Louis Fratino’s paintings are deeply cinematic. Not in their scale or high-definition, but in the intense and dreamy way that he fixates on his subjects. Like Barry Jenkins or Wong Kar-Wai, Fratino crafts wordless scenes that are saturated with color, making his subjects’ passionate inner lives glow around them like full-body halos. But where Jenkins and Wong frame these moments of immense tenderness as light seeping out from cracks in emotional armor, Fratino’s characters so fully inhabit their emotional states that the world of thoughtless violence and casual cruelty seems to dissolve around them.
In Come Softly to Me, his latest show at Sikkema Jenkins, Fratino creates a gorgeous psychoscape of New York City, where the energy of the city — what Joan Didion once called the “infinitely romantic notion…, the shining and perishable dream itself” — is mapped across the bodies of his unambiguously queer subjects in streaks of evocative color. In doing so, he conjures the romanticism of artists like Paul Cadmus, Jean Cocteau, and Yannis Tsarouchis, who elevated gay love to the cosmos, while moving away from a hyper-masculine ideal.
Taking its name from a 1959 doo-wop song by the Fleetwoods, Come Softly to Me announces the show’s lens and scope in its title: an invitation into Fratino’s gaze as hazy scenes drift into focus and unfold before him. He establishes this mode of looking and seeing in the first two paintings. The self-portrait “Me” is thrown into direct conversation with “Chrysler Building, Moon” by the glimmer in Fratino’s eye — the twinkling outline of the skyscraper itself.
Like Picasso, to whom Fratino is often compared, his work is in some degree a product of voyeurism. But where Picasso felt entitled to his subject’s image (especially if that subject was a woman), Fratino is redeemed by the sheer awe and wonder he expresses on the canvas, of the distance and intimacy that’s shared between painter and model. It’s in this way that ordinary moments take on breathtaking significance. Paintings like “Olive” and “Mom Trying On a Velvet Dress” capture their subjects in media res, but are so warmly rendered that each moment crystallizes over in pure feeling.
This approach extends to his more sexual work as well. Like Cocteau, Fratino’s male nudes are both stylized and naturalistic, caught in moments where their sexual personas open up a glimpse into their truest selves. The half-dressed “Tom” looks both relaxed and concerned as he lies in bed, while the naked “Jamie” is captured half-way between smirking and sleep adrift in blue sheets. “Me and Ray” is a snapshot of sweet, erotic friendship, while the clenched fist and open palm of “January” puts crushing vulnerability on stark display.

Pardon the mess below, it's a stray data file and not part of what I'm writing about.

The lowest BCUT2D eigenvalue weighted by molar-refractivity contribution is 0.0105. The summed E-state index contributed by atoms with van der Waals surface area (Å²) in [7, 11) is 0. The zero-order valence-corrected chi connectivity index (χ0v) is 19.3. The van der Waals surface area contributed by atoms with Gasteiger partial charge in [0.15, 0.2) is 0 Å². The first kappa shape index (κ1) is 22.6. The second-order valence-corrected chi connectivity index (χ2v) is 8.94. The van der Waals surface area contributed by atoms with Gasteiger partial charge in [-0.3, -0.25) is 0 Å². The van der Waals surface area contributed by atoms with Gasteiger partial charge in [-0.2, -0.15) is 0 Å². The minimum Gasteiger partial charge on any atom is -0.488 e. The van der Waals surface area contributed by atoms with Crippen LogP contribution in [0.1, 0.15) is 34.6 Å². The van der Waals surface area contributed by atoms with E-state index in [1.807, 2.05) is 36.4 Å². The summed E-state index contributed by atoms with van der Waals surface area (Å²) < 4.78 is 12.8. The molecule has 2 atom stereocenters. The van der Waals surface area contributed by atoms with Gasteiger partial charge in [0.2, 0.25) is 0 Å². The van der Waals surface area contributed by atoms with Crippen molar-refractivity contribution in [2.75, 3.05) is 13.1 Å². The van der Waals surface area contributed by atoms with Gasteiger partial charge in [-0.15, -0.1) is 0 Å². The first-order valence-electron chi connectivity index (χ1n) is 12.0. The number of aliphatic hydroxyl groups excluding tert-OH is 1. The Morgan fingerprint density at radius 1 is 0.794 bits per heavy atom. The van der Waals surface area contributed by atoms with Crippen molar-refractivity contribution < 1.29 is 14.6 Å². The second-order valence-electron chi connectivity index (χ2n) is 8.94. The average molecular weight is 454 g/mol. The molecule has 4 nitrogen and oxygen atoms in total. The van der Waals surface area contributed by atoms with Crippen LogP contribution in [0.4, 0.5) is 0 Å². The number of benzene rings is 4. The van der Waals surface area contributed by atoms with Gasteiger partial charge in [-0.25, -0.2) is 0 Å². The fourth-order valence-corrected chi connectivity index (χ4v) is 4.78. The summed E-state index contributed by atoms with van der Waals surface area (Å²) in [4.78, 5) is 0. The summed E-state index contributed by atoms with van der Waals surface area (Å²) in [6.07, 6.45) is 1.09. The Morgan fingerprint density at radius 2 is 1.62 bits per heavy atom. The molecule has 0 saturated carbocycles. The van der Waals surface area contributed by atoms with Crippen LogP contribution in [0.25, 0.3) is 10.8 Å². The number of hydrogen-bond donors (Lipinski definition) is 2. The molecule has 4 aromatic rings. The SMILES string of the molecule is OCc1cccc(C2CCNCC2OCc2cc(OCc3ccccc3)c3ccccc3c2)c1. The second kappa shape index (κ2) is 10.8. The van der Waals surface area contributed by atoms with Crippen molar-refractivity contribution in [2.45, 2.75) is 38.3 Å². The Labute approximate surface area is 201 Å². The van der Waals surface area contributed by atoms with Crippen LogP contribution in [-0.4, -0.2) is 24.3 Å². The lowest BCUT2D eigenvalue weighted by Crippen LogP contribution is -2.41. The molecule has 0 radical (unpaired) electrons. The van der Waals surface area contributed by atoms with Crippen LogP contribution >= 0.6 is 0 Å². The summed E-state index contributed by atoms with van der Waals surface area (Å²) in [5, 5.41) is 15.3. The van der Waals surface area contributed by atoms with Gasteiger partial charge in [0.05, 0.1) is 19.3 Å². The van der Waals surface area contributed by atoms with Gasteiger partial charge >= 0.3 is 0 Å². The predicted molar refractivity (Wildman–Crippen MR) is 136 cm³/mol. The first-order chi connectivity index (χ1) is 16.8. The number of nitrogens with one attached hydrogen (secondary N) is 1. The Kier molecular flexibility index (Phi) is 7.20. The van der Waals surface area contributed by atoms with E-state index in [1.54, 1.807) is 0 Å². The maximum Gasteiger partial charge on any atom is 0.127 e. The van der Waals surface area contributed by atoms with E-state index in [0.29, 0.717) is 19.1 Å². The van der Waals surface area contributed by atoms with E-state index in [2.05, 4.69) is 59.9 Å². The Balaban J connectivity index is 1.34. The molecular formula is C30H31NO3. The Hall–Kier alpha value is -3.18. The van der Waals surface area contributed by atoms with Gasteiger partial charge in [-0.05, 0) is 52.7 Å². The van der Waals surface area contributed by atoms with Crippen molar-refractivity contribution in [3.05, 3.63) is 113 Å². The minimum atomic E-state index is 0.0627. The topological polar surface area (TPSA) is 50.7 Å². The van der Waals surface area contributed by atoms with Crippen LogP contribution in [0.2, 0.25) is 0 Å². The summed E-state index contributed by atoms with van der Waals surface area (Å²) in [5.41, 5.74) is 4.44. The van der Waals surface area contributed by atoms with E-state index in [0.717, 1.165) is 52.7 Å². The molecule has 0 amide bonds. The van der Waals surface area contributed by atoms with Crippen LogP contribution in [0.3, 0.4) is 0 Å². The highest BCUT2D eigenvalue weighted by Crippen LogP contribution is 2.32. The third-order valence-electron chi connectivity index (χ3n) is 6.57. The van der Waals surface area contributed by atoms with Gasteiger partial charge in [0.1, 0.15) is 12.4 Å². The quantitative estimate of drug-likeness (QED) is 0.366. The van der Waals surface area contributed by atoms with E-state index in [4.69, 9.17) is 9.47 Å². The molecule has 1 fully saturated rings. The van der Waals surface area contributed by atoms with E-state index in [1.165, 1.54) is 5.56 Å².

John Yau’s observation that Fratino “undoes Picasso” is absolutely correct and is on full display as he stacks and curves bodies into swooning complimentary forms. But his style also interfaces with more modern and experimental painters. The dreamily warped arm in “Yellow Sleeper” feels apiece with Nicole Eisenman’s cartoonish abstraction, while the shirtless hunk in “Bushwick” feels like a direct descendant of Marsden Hartley’s gorgeously boxy ( ) “Madawaska—Acadian Light-Heavy.”
But Come Softly to Me is less concerned with formal questions than it is with the ecstasy of catching headlong glimpses into alternate states of being and pursuing them into the light. In “The Williamsburg Bridge” a walking Fratino is set against a tense orange sunset fading into dusk, while further along the East River on “The Manhattan Bridge” the city glimmers all around Fratino as he checks his phone walking his dog. Both scan as ruminations on loneliness, but the latter felt life-affirming to me, proof that one’s existence can be as small and dazzling as any light seen across the water.
The moments that Fratino depicts are transitory and fleeting and would be lost if one did not look — moments that are either too quotidian to stick out or too scandalous for “community standards” on Instagram. He is among a number of young queer artists like, , , and , who visualize life unmediated by social media and unconcerned with what is algorithmically pleasing.
Fratino goes even further. A spiritual student of the Italian queer theorist, Mario Mieli, who argued for “the rediscovery of bodies and their fundamental communicative function, their polymorphous potential for love,” Louis Fratino looks out at the world with an open heart, with the firm belief that there remains much to be discovered.
Louis Fratino: Come Softly to Me continues at Sikkema Jenkins (530 West 22nd Street, Chelsea, Manhattan) through May 24.